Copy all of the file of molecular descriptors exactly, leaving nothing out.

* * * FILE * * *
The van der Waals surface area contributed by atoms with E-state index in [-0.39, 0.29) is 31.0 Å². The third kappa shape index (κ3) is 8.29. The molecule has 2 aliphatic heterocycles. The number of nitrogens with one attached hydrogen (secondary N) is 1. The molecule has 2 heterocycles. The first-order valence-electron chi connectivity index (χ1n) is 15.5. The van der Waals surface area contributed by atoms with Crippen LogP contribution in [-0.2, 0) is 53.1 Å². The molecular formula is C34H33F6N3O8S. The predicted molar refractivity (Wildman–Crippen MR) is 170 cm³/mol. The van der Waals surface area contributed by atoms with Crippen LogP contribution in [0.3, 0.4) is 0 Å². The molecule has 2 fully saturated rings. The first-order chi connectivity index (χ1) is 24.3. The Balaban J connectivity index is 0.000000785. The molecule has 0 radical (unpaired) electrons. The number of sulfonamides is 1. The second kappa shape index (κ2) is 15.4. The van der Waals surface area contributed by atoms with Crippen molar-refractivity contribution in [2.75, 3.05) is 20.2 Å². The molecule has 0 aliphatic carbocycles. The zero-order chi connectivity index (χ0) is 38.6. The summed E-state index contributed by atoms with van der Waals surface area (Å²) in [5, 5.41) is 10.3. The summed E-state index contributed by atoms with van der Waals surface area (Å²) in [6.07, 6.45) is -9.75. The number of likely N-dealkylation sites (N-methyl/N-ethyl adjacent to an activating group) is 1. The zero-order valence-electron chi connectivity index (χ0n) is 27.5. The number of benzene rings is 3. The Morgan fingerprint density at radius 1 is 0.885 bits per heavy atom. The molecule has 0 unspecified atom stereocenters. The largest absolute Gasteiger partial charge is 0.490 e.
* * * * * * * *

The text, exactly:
The van der Waals surface area contributed by atoms with E-state index in [-0.39, 0.29) is 31.0 Å². The third kappa shape index (κ3) is 8.29. The molecule has 2 aliphatic heterocycles. The number of nitrogens with one attached hydrogen (secondary N) is 1. The molecule has 2 heterocycles. The first-order valence-electron chi connectivity index (χ1n) is 15.5. The van der Waals surface area contributed by atoms with Crippen LogP contribution in [-0.2, 0) is 53.1 Å². The molecular formula is C34H33F6N3O8S. The predicted molar refractivity (Wildman–Crippen MR) is 170 cm³/mol. The van der Waals surface area contributed by atoms with Crippen LogP contribution in [0.3, 0.4) is 0 Å². The molecule has 2 fully saturated rings. The first-order chi connectivity index (χ1) is 24.3. The Balaban J connectivity index is 0.000000785. The molecule has 0 radical (unpaired) electrons. The number of sulfonamides is 1. The second kappa shape index (κ2) is 15.4. The van der Waals surface area contributed by atoms with Crippen molar-refractivity contribution in [2.75, 3.05) is 20.2 Å². The molecule has 0 aliphatic carbocycles. The zero-order chi connectivity index (χ0) is 38.6. The summed E-state index contributed by atoms with van der Waals surface area (Å²) in [5, 5.41) is 10.3. The summed E-state index contributed by atoms with van der Waals surface area (Å²) in [6.07, 6.45) is -9.75. The number of likely N-dealkylation sites (N-methyl/N-ethyl adjacent to an activating group) is 1. The zero-order valence-electron chi connectivity index (χ0n) is 27.5. The number of benzene rings is 3. The Morgan fingerprint density at radius 1 is 0.885 bits per heavy atom. The molecule has 0 unspecified atom stereocenters. The largest absolute Gasteiger partial charge is 0.490 e.